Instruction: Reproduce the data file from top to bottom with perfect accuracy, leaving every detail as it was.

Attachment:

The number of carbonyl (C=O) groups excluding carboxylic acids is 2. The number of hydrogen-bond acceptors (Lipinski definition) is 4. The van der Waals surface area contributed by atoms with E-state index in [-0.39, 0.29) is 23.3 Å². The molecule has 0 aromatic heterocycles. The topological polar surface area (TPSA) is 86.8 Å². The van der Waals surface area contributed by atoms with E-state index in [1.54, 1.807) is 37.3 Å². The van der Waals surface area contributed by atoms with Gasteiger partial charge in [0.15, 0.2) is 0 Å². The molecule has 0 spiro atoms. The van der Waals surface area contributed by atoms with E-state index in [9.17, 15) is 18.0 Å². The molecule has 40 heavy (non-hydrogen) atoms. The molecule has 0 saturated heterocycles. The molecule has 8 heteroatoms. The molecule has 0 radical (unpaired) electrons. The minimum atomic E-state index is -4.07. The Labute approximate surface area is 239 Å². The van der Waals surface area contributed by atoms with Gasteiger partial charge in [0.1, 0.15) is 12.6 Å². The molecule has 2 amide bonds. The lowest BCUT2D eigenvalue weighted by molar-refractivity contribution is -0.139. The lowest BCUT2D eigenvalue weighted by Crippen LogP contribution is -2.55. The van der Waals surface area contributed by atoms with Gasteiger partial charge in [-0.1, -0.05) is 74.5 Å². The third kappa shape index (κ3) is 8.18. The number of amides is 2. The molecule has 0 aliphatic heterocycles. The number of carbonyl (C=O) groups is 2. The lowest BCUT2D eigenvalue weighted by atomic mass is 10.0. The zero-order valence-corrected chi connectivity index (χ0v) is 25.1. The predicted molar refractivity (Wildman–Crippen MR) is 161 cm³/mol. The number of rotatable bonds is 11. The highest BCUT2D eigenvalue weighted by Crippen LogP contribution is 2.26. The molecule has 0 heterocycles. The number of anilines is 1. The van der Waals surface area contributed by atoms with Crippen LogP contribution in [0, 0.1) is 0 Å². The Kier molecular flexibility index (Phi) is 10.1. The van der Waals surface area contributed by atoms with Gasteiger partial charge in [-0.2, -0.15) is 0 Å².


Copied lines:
The number of carbonyl (C=O) groups excluding carboxylic acids is 2. The number of hydrogen-bond acceptors (Lipinski definition) is 4. The van der Waals surface area contributed by atoms with E-state index in [-0.39, 0.29) is 23.3 Å². The molecule has 0 aromatic heterocycles. The topological polar surface area (TPSA) is 86.8 Å². The van der Waals surface area contributed by atoms with E-state index in [1.54, 1.807) is 37.3 Å². The van der Waals surface area contributed by atoms with Gasteiger partial charge in [0.15, 0.2) is 0 Å². The molecule has 0 spiro atoms. The van der Waals surface area contributed by atoms with E-state index in [9.17, 15) is 18.0 Å². The molecule has 40 heavy (non-hydrogen) atoms. The molecule has 0 saturated heterocycles. The molecule has 8 heteroatoms. The molecule has 0 radical (unpaired) electrons. The minimum atomic E-state index is -4.07. The Labute approximate surface area is 239 Å². The van der Waals surface area contributed by atoms with Gasteiger partial charge in [0.1, 0.15) is 12.6 Å². The molecule has 2 amide bonds. The lowest BCUT2D eigenvalue weighted by molar-refractivity contribution is -0.139. The lowest BCUT2D eigenvalue weighted by Crippen LogP contribution is -2.55. The van der Waals surface area contributed by atoms with Gasteiger partial charge in [-0.1, -0.05) is 74.5 Å². The third kappa shape index (κ3) is 8.18. The number of amides is 2. The molecule has 0 aliphatic heterocycles. The number of carbonyl (C=O) groups is 2. The lowest BCUT2D eigenvalue weighted by atomic mass is 10.0. The zero-order valence-corrected chi connectivity index (χ0v) is 25.1. The predicted molar refractivity (Wildman–Crippen MR) is 161 cm³/mol. The number of rotatable bonds is 11. The highest BCUT2D eigenvalue weighted by Crippen LogP contribution is 2.26. The molecule has 0 heterocycles. The number of anilines is 1. The van der Waals surface area contributed by atoms with Crippen LogP contribution in [0, 0.1) is 0 Å². The Kier molecular flexibility index (Phi) is 10.1. The van der Waals surface area contributed by atoms with Gasteiger partial charge in [-0.2, -0.15) is 0 Å².